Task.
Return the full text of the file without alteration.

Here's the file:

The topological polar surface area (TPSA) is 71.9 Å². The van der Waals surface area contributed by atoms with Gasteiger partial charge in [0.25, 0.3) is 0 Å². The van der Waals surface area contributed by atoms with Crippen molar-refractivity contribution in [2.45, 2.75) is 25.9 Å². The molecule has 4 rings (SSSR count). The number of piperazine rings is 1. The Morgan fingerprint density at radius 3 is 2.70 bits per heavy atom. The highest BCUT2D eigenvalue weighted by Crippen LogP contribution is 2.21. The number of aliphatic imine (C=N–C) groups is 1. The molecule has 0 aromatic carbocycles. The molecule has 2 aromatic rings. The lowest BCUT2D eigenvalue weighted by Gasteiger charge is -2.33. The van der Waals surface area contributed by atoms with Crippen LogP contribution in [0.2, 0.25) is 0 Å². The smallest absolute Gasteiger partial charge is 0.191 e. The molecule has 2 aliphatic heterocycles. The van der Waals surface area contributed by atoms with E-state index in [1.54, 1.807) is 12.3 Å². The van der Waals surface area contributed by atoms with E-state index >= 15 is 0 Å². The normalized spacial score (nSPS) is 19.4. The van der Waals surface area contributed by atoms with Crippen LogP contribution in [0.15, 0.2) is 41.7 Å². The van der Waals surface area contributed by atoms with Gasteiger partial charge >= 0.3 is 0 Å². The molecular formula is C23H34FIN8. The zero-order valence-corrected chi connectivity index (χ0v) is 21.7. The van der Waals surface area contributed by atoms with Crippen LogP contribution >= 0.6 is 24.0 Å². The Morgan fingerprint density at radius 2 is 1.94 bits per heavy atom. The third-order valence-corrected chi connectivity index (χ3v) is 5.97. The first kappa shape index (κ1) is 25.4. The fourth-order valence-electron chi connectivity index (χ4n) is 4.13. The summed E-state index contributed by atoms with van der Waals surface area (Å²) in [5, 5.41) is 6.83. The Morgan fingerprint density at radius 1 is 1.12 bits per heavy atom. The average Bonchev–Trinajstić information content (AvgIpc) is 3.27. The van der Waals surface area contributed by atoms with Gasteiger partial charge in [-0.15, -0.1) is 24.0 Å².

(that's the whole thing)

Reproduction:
The topological polar surface area (TPSA) is 71.9 Å². The van der Waals surface area contributed by atoms with Gasteiger partial charge in [0.25, 0.3) is 0 Å². The van der Waals surface area contributed by atoms with Crippen molar-refractivity contribution in [2.45, 2.75) is 25.9 Å². The molecule has 4 rings (SSSR count). The number of piperazine rings is 1. The Morgan fingerprint density at radius 3 is 2.70 bits per heavy atom. The highest BCUT2D eigenvalue weighted by Crippen LogP contribution is 2.21. The number of aliphatic imine (C=N–C) groups is 1. The molecule has 0 aromatic carbocycles. The molecule has 2 aromatic rings. The lowest BCUT2D eigenvalue weighted by Gasteiger charge is -2.33. The van der Waals surface area contributed by atoms with Crippen LogP contribution in [0.2, 0.25) is 0 Å². The smallest absolute Gasteiger partial charge is 0.191 e. The molecule has 2 aliphatic heterocycles. The van der Waals surface area contributed by atoms with E-state index in [1.54, 1.807) is 12.3 Å². The van der Waals surface area contributed by atoms with E-state index >= 15 is 0 Å². The normalized spacial score (nSPS) is 19.4. The van der Waals surface area contributed by atoms with Crippen LogP contribution in [0.15, 0.2) is 41.7 Å². The van der Waals surface area contributed by atoms with Gasteiger partial charge >= 0.3 is 0 Å². The molecular formula is C23H34FIN8. The zero-order valence-corrected chi connectivity index (χ0v) is 21.7. The van der Waals surface area contributed by atoms with Crippen LogP contribution >= 0.6 is 24.0 Å². The Morgan fingerprint density at radius 2 is 1.94 bits per heavy atom. The third-order valence-corrected chi connectivity index (χ3v) is 5.97. The first kappa shape index (κ1) is 25.4. The fourth-order valence-electron chi connectivity index (χ4n) is 4.13. The summed E-state index contributed by atoms with van der Waals surface area (Å²) in [5, 5.41) is 6.83. The Morgan fingerprint density at radius 1 is 1.12 bits per heavy atom. The average Bonchev–Trinajstić information content (AvgIpc) is 3.27. The van der Waals surface area contributed by atoms with Gasteiger partial charge in [-0.15, -0.1) is 24.0 Å².